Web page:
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Byweimiaow

Abomination, he heard Haggon saying. It was

Abomination, he heard Haggon saying. It was almost as if he were here, in this very room. “She is just some ugly spearwife,” Varamyr told him. “I am a great man. I am

Varamyr, the warg, the skinchanger, it is not right that she should live and I should die.” No one answered. There was no one there. Thistle was gone. She had abandoned him, the same as all the rest.

His own mother had abandoned him as well. She cried for Bump, but she never cried for me. The morning his father pulled him out of bed to deliver him to Haggon,

she would not even look at him. He had shrieked and kicked as he was dragged into the woods, until his father slapped him and told him to be quiet. “You belong with

your own kind,” was all he said when he flung him down at Haggon’s feet.

He was not wrong, Varamyr thought, shivering. Haggon taught me much and more. He taught me how to hunt and fish, how to butcher a carcass and bone a fish, how to

off to sleep at once and it was late when she awakened. To her amazement she heard voices in the vicinity of the hangar, but when she hopped out of bed, she saw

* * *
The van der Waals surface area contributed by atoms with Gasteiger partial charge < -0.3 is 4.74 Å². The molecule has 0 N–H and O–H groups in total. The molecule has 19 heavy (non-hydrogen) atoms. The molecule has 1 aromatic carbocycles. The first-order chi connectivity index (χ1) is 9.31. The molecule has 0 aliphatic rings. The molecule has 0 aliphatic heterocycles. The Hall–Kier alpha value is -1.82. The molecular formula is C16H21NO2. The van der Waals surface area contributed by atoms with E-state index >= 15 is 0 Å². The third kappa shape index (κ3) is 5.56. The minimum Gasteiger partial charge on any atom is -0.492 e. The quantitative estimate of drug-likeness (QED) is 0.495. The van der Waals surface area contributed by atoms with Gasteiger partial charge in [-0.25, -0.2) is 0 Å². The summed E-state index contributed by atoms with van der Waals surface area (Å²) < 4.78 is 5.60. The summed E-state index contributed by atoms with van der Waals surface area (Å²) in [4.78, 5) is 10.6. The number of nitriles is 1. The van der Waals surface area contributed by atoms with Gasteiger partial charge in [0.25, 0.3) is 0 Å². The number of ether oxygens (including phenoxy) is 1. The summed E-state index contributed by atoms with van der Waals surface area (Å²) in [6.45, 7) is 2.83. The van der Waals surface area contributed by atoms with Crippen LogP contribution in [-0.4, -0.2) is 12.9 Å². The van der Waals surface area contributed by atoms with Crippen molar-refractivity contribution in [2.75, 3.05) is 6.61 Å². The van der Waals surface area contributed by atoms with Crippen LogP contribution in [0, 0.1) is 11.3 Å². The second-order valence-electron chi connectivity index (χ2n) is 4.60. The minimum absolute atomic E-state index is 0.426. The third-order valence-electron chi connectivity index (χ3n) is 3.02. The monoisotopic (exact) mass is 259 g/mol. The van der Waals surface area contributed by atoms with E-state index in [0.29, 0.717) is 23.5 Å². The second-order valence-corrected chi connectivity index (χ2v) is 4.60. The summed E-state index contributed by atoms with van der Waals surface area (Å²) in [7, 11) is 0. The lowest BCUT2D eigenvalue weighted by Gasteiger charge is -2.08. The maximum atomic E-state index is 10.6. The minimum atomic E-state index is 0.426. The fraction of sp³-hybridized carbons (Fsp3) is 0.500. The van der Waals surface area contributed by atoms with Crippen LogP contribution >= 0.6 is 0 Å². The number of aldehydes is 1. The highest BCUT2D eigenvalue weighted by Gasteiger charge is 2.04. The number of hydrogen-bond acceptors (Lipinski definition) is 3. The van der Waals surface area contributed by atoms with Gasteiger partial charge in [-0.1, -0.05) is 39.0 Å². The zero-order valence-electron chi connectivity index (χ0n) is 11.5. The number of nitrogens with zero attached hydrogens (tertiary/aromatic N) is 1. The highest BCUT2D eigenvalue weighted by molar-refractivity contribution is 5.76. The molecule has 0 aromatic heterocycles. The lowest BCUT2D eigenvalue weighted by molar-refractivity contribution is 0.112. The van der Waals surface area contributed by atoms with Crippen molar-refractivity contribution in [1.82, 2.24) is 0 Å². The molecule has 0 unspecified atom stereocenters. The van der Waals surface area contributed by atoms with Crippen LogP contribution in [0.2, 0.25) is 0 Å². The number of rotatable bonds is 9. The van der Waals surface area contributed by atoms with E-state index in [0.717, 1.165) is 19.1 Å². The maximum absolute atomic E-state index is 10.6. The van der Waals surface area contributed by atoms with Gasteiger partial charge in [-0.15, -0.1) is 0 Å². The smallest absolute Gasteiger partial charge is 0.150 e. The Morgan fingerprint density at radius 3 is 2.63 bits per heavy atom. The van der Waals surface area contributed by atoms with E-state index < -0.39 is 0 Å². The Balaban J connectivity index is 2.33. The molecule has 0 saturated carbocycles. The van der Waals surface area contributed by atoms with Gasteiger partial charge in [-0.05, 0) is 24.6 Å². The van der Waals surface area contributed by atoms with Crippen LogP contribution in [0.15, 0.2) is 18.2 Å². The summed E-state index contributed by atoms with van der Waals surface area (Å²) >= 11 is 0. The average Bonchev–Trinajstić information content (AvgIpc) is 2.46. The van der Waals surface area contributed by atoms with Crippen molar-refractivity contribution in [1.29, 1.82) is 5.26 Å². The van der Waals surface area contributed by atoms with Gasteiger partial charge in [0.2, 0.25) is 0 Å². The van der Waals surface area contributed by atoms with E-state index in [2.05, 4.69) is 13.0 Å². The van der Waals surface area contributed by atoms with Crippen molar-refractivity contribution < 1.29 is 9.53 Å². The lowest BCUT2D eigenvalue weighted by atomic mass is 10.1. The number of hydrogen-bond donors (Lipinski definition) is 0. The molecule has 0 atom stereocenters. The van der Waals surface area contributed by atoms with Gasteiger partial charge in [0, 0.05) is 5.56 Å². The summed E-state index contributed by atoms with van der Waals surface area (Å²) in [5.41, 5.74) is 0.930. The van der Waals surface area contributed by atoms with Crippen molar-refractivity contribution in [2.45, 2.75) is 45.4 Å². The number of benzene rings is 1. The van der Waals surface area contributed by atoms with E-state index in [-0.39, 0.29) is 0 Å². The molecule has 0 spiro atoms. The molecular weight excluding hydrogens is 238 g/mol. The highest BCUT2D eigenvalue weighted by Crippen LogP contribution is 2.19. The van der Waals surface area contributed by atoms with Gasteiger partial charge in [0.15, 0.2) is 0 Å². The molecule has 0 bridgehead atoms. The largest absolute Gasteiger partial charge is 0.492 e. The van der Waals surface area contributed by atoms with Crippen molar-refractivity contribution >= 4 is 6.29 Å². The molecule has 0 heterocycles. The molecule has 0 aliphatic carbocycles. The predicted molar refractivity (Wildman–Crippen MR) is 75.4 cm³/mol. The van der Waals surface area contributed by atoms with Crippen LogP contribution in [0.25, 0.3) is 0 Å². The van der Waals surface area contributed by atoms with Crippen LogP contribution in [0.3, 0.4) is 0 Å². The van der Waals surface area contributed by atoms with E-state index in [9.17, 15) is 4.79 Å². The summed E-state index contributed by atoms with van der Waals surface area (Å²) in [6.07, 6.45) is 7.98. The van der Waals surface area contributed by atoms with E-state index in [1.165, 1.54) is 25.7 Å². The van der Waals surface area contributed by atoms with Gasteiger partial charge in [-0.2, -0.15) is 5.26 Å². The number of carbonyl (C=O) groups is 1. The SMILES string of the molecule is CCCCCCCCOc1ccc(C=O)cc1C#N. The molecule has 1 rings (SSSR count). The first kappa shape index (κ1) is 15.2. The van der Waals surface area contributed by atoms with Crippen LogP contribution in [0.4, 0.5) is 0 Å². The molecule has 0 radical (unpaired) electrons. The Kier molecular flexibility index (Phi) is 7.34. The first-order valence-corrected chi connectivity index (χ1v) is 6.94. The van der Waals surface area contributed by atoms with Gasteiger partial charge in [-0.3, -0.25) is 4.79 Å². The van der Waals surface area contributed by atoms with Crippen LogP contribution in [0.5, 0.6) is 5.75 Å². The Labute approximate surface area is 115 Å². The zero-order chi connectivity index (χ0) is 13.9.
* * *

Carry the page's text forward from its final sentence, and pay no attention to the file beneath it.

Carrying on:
find my way through the woods. And he taught me the way of the warg and the secrets of the skinchanger, though my gift was stronger than his own.

decided to lighten things up a bit in the vicinity of the beloved airplane and its owner. In spite of the excitement and terror, the girl was so weary that she dropped

off to sleep at once and it was late when she awakened. To her amazement she heard voices in the vicinity of the hangar, but when she hopped out of bed, she saw

it was her Dad

there with

the village

electrician.

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Byweimiaow

Her chin was pointed and her nose flat, and she

Her chin was pointed and her nose flat, and she had a mole on one cheek with four dark hairs growing from it. An ugly face, and hard, yet he would have given much to